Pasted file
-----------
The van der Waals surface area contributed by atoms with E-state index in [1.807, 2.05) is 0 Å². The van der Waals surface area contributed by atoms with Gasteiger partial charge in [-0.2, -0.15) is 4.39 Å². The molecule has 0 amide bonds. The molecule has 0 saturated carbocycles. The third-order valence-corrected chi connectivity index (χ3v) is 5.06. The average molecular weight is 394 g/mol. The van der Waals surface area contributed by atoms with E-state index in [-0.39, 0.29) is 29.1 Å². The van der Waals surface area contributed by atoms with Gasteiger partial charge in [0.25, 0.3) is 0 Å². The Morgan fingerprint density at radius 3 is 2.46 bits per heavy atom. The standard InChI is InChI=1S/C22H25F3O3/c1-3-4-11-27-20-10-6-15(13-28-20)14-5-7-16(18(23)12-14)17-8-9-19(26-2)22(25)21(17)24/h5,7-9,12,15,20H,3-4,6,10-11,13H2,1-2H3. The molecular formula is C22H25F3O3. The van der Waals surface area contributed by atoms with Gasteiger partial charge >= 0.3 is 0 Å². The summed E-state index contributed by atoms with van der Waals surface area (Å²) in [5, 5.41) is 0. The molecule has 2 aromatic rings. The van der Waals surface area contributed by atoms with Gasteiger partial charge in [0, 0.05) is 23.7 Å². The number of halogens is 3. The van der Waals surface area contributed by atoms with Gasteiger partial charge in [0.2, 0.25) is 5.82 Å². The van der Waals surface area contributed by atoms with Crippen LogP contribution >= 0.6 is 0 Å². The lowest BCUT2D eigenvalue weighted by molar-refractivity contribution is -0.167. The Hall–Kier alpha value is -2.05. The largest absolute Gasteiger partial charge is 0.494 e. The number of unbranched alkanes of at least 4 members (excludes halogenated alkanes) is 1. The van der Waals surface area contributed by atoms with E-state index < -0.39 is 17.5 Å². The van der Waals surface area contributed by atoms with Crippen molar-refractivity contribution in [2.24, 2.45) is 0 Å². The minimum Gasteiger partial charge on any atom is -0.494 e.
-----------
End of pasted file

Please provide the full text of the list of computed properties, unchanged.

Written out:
The van der Waals surface area contributed by atoms with E-state index in [1.807, 2.05) is 0 Å². The van der Waals surface area contributed by atoms with Gasteiger partial charge in [-0.2, -0.15) is 4.39 Å². The molecule has 0 amide bonds. The molecule has 0 saturated carbocycles. The third-order valence-corrected chi connectivity index (χ3v) is 5.06. The average molecular weight is 394 g/mol. The van der Waals surface area contributed by atoms with E-state index in [-0.39, 0.29) is 29.1 Å². The van der Waals surface area contributed by atoms with Gasteiger partial charge in [0.25, 0.3) is 0 Å². The Morgan fingerprint density at radius 3 is 2.46 bits per heavy atom. The standard InChI is InChI=1S/C22H25F3O3/c1-3-4-11-27-20-10-6-15(13-28-20)14-5-7-16(18(23)12-14)17-8-9-19(26-2)22(25)21(17)24/h5,7-9,12,15,20H,3-4,6,10-11,13H2,1-2H3. The molecular formula is C22H25F3O3. The van der Waals surface area contributed by atoms with Gasteiger partial charge >= 0.3 is 0 Å². The summed E-state index contributed by atoms with van der Waals surface area (Å²) in [5, 5.41) is 0. The molecule has 2 aromatic rings. The van der Waals surface area contributed by atoms with Gasteiger partial charge in [0, 0.05) is 23.7 Å². The number of halogens is 3. The van der Waals surface area contributed by atoms with Gasteiger partial charge in [0.2, 0.25) is 5.82 Å². The van der Waals surface area contributed by atoms with Crippen LogP contribution >= 0.6 is 0 Å². The lowest BCUT2D eigenvalue weighted by molar-refractivity contribution is -0.167. The Hall–Kier alpha value is -2.05. The largest absolute Gasteiger partial charge is 0.494 e. The number of unbranched alkanes of at least 4 members (excludes halogenated alkanes) is 1. The van der Waals surface area contributed by atoms with E-state index < -0.39 is 17.5 Å². The van der Waals surface area contributed by atoms with Crippen molar-refractivity contribution in [2.24, 2.45) is 0 Å². The minimum Gasteiger partial charge on any atom is -0.494 e.